You almost said it out loud, but that’s exactly why we don’t have demos/trials anymore. Just yesterday visited the PSN shop on my PS3 and thought that the amount of demos was incredible by today’s standards… and in that same instant realized that it’s ridiculous that I felt that way. The few AAA -titles I peeked had demos… WOW! Then again, if 90% of games had demos, like they used to, I don’t think I’d buy games anymore, because 1) there’s a buttload of great games these days (therefore great demos to play); 2) almost everything today is a buttload before the GOTY edition, which costs 20% of the full priced game +DCLs -the bugs. It’s a great gift from the God of Tech that we can so easily find great indie and older titles, but is it also a curse? Do people pre-order The Titles so much, so they wouldn’t have to think what to buy from the vast pool of great games (also the graphics suck after three weeks from release!!!)?

  4. PopeBob says:

    A lot of the voice trouble seems entirely down to the voice director, honestly. The first game suffered on this front egregiously, whether the stilted First Outsider whose replacement is no better, or the hilariously wooden guard barks both conversative and battle-themed.

    • Premium User Badge

      subdog says:

      On the contrary, I thought the VA in the original game was spectacular. Especially by Madsen, Sarandon and Dourif.

      It’s not always a given that great screen actors will put in good voice performances, but the director definitely pulled it off.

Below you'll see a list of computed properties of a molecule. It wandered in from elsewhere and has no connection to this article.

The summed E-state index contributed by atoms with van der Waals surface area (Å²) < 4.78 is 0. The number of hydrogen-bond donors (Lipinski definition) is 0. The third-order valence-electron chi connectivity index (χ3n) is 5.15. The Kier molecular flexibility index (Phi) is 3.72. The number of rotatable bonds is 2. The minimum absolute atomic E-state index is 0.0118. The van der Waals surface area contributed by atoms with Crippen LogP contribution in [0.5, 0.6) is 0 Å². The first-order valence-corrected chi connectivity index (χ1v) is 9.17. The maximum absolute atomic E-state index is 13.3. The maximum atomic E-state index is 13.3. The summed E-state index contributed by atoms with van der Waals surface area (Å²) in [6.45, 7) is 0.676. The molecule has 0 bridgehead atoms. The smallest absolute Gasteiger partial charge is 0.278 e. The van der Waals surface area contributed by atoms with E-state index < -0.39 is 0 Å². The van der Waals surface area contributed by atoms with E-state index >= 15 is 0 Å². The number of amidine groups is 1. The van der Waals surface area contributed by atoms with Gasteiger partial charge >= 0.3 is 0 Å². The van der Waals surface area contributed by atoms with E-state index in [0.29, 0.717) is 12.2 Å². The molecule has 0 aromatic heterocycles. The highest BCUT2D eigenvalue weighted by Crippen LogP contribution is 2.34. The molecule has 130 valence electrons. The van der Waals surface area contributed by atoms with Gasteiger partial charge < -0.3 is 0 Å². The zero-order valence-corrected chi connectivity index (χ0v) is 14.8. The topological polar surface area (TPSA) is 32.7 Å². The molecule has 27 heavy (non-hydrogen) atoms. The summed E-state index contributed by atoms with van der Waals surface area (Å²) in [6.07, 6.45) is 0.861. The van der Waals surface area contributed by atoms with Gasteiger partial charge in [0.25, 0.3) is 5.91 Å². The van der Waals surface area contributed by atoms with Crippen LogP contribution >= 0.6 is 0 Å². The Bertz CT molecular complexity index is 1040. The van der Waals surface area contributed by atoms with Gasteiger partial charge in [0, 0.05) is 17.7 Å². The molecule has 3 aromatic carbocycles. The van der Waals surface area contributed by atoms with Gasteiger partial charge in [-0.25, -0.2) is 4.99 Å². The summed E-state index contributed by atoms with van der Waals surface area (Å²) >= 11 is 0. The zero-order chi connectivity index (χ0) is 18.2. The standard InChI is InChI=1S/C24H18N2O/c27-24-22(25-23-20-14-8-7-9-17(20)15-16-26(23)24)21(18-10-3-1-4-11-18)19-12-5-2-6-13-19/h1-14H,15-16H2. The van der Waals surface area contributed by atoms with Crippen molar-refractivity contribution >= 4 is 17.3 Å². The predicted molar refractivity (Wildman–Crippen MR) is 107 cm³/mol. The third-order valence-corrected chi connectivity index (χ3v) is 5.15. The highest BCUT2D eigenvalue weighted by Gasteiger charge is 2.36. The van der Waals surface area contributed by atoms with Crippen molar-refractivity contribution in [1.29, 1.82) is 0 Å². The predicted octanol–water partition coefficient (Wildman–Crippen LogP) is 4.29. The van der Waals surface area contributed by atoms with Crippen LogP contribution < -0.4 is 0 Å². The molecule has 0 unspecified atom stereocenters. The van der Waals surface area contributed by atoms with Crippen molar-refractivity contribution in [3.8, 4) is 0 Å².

5. Morgan Joylighter says:

    Alec…if you’re not already, something you can do to improve the FPS fluctation (which would be my biggest frustration, except I only had a small case of it) is every time you start the game, make sure the dynamic resolution slider is bumped up to 100. For many users, this slider reverts to 75 every single time you start up the game. Besides making the game look worse, dynamic resolution used on PC seems to poorly affect smooth frame output. I guess it’s a case of a console hack being ill-suited for most PC environments…I’ve yet to see a single PC game where it actually made anything better. And the part where it doesn’t save your setting for some users is just bizarre. So try that and see if it helps. :)

  6. Haplo says:

    Sorry to hear you’re having performance issues, mate.